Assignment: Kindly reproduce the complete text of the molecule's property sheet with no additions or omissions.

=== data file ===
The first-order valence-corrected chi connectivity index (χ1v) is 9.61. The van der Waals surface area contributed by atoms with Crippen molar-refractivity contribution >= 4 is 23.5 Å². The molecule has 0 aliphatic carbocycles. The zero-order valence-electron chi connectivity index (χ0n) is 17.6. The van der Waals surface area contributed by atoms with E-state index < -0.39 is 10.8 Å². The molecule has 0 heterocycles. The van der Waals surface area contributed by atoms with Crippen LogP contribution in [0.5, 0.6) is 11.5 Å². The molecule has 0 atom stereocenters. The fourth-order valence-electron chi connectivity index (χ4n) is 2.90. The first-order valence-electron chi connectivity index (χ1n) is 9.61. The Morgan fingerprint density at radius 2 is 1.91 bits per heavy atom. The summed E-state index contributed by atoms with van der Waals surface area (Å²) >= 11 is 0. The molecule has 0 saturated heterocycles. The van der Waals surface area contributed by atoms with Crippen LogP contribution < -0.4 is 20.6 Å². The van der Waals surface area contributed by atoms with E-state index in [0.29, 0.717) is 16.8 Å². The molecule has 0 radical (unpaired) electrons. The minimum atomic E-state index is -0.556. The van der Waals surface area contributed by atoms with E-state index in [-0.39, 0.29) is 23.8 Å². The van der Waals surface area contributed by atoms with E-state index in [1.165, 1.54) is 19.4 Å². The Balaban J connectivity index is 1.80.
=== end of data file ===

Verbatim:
The first-order valence-corrected chi connectivity index (χ1v) is 9.61. The van der Waals surface area contributed by atoms with Crippen molar-refractivity contribution >= 4 is 23.5 Å². The molecule has 0 aliphatic carbocycles. The zero-order valence-electron chi connectivity index (χ0n) is 17.6. The van der Waals surface area contributed by atoms with E-state index < -0.39 is 10.8 Å². The molecule has 0 heterocycles. The van der Waals surface area contributed by atoms with Crippen LogP contribution in [0.5, 0.6) is 11.5 Å². The molecule has 0 atom stereocenters. The fourth-order valence-electron chi connectivity index (χ4n) is 2.90. The first-order valence-electron chi connectivity index (χ1n) is 9.61. The Morgan fingerprint density at radius 2 is 1.91 bits per heavy atom. The summed E-state index contributed by atoms with van der Waals surface area (Å²) >= 11 is 0. The molecule has 0 saturated heterocycles. The van der Waals surface area contributed by atoms with Crippen LogP contribution < -0.4 is 20.6 Å². The van der Waals surface area contributed by atoms with E-state index in [0.29, 0.717) is 16.8 Å². The molecule has 0 radical (unpaired) electrons. The minimum atomic E-state index is -0.556. The van der Waals surface area contributed by atoms with E-state index in [-0.39, 0.29) is 23.8 Å². The van der Waals surface area contributed by atoms with E-state index in [1.165, 1.54) is 19.4 Å². The Balaban J connectivity index is 1.80.